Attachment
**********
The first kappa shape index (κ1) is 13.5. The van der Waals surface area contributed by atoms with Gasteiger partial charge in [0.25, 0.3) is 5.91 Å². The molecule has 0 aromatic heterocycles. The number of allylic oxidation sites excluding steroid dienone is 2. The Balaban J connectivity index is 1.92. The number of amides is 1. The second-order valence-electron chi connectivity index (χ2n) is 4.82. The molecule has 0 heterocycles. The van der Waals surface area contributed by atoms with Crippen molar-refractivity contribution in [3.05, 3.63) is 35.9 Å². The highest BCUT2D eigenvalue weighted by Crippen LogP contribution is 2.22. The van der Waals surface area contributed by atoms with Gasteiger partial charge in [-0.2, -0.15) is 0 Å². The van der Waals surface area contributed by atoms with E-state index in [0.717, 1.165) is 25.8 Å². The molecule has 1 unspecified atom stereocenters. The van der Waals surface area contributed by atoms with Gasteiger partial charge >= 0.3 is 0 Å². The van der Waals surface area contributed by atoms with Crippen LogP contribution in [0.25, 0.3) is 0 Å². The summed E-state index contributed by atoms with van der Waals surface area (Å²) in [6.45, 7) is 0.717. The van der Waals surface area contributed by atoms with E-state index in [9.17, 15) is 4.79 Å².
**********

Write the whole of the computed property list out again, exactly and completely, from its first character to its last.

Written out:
The first kappa shape index (κ1) is 13.5. The van der Waals surface area contributed by atoms with Gasteiger partial charge in [0.25, 0.3) is 5.91 Å². The molecule has 0 aromatic heterocycles. The number of allylic oxidation sites excluding steroid dienone is 2. The Balaban J connectivity index is 1.92. The number of amides is 1. The second-order valence-electron chi connectivity index (χ2n) is 4.82. The molecule has 0 heterocycles. The van der Waals surface area contributed by atoms with Crippen molar-refractivity contribution in [3.05, 3.63) is 35.9 Å². The highest BCUT2D eigenvalue weighted by Crippen LogP contribution is 2.22. The van der Waals surface area contributed by atoms with Gasteiger partial charge in [-0.2, -0.15) is 0 Å². The van der Waals surface area contributed by atoms with E-state index in [0.717, 1.165) is 25.8 Å². The molecule has 1 unspecified atom stereocenters. The van der Waals surface area contributed by atoms with Gasteiger partial charge >= 0.3 is 0 Å². The van der Waals surface area contributed by atoms with Crippen LogP contribution in [0.25, 0.3) is 0 Å². The summed E-state index contributed by atoms with van der Waals surface area (Å²) in [6.45, 7) is 0.717. The van der Waals surface area contributed by atoms with E-state index in [9.17, 15) is 4.79 Å².